I swore to myself that I wasn’t going to write this post because I have seen a million of them on Pinterest. I actually got this idea from Pinterest. But this project has consumed all of my free time, and I haven’t been able to do anything else except for the decorations for my classroom. So here comes yet another post on the miracles of General Finishes Gel Stain.
Refinishing the Bannister Costs How Much?
A little more than a year ago we replaced the carpet in most of our downstairs and in our loft with a dark laminate. While this was a huge improvement over the old carpet it clashed horribly with the banister.
A few months after the installation of the flooring, I called a couple of painters to get quotes on restaining the banister. Each section of banister is three feet, and there are a total of 14 sections. The first painter that gave me an estimate advised I would not like how the finished product of restaining would look. He recommended painting the banister (something my husband was vehemently against) in order to achieve a more desirable outcome. This statement was followed by the disclaimer that the paint would not hold up well in areas where people put their hands. I assumed he meant the entire handrail along the stairs. He quoted me $4000.00 for the job. Now, he may have given this outrageous estimate because he really didn’t want to do the job (which having undertaken the job myself I totally get).
The second bidder included our living room (you can see a glimpse of it in the above picture) with two-story high walls for $2500. This seemed a little too cheap, which brought the old adage ‘You get what you pay for’ to mind. Given those two options, I decided there must be something I could do myself. I certainly wasn’t the first person to update their flooring only to be stuck with an ugly banister. I consulted Pinterest, and as usual, it didn’t disappoint. I found a multitude of tutorials showing stunning banisters redone. All of the tutorials had one product in common, General Finished gel stain in Java.
Necessary Supplies for the Job
-Old White Socks
I am on my second quart-size can, and I am not quite done yet. The quart is around $34.00 on Amazon. My sister bought the gallon size for her kitchen cabinets and she said that was around $80.00. I am hoping this second can will finish the project.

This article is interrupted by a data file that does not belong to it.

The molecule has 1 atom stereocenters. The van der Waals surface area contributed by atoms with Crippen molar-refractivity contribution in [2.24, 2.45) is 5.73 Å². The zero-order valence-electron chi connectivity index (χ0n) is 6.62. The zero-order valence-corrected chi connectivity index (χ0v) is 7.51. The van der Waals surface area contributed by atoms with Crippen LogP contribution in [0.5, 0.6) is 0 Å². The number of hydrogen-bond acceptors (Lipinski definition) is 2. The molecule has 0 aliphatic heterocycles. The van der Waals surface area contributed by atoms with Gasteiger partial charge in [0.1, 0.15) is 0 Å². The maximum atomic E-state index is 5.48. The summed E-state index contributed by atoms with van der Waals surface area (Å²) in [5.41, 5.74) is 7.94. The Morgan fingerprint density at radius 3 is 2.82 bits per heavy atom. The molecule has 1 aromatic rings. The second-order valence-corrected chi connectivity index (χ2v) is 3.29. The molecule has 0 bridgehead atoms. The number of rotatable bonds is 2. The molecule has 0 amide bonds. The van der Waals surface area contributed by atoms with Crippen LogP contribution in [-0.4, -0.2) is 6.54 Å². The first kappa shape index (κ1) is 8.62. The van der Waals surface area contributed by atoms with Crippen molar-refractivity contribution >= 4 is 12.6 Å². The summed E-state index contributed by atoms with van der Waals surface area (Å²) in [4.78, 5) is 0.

Disclaimer-I am not done with this project, but I feel I can definitely detail the beginning steps with confidence. I am working in 3-foot sections. I started by taping off the wall where the handrail connects with the wall and between the molding and the floor.
Over the years I have painted a lot of rooms, and my favorite tape to use is Scotch brand blue painter’s tape. I am cheap, so I have tried other brands in an effort to save money, but I have always gone back to Scotch. Save yourself some grief and pay the few cents more for Scotch.
After taping off, I dusted with an old rag to make sure the section I was working with was clean and free of any lint or pet hair. I then used an old rag and wiped it down with the liquid sander. This breaks down the poly top coat on your existing stain and leaves the surface sticky. I then lightly sanded with the 180 grit sanding block to get the tacky residue off the wood.
You definitely want to invest in a box of disposable gloves. We always have a huge box from Costco around. You don’t want the reusable kind like for washing dishes. Trust me, you are going to want to peel that glove off and throw right in the trash. Put your glove on and insert your hand into a clean old sock. You want an old sock that is well worn and won’t be losing lint in your stain. My husband has a ton of old black socks he was willing to donate to the cause, but it’s very hard to see where the stain is on a dark sock, so stick with white or a light colored sock.
When the can is full I just dip my sock-covered hand directly into the can to get the stain. As I reached the bottom of the can it was easier to pour some stain into a Solo cup.
No One Mentioned This Problem
Before I started this project, I read numerous tutorials online about refinishing your banister. None of the ones I read, warned me about the problem I encountered. In a few sections, the first coat of stain never seemed to dry, it remained tacky after 48 hours of drying time. The top of the newel posts and the handrails sections that were heavily used just wouldn’t seem to dry. I had to sand these areas again to break that tacky surface and apply another coat of stain. I am clearly not a professional, my best guess regarding the cause of this problem is the oils from hands on these spots. My advice is to use extra liquid sander in these areas followed by a heavy sanding in these areas before applying your first coat of stain.
Haven’t Finished Yet
As I write this, I have about five sections left to stain. I still have to finish the hard-to-reach trim work. I hope to tackle applying the poly finish within the next couple of weeks. I will update the post to show the finished job and detail how to apply the poly coat.